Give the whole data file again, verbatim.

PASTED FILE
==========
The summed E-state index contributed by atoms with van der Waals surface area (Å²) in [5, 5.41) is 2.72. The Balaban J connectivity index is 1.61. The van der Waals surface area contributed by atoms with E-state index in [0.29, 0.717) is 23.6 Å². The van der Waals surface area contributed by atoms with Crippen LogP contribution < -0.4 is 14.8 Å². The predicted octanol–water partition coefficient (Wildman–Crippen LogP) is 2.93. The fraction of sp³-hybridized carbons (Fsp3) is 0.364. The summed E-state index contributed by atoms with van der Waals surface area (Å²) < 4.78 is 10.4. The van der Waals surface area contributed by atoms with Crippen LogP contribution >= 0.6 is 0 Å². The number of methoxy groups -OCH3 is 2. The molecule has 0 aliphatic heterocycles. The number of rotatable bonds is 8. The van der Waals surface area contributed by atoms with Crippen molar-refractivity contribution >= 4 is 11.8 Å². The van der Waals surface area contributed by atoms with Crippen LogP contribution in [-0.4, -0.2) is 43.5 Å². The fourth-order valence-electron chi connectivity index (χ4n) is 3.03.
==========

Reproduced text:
The summed E-state index contributed by atoms with van der Waals surface area (Å²) in [5, 5.41) is 2.72. The Balaban J connectivity index is 1.61. The van der Waals surface area contributed by atoms with E-state index in [0.29, 0.717) is 23.6 Å². The van der Waals surface area contributed by atoms with Crippen LogP contribution < -0.4 is 14.8 Å². The predicted octanol–water partition coefficient (Wildman–Crippen LogP) is 2.93. The fraction of sp³-hybridized carbons (Fsp3) is 0.364. The summed E-state index contributed by atoms with van der Waals surface area (Å²) < 4.78 is 10.4. The van der Waals surface area contributed by atoms with Crippen LogP contribution >= 0.6 is 0 Å². The number of methoxy groups -OCH3 is 2. The molecule has 0 aliphatic heterocycles. The number of rotatable bonds is 8. The van der Waals surface area contributed by atoms with Crippen molar-refractivity contribution >= 4 is 11.8 Å². The van der Waals surface area contributed by atoms with Crippen LogP contribution in [-0.4, -0.2) is 43.5 Å². The fourth-order valence-electron chi connectivity index (χ4n) is 3.03.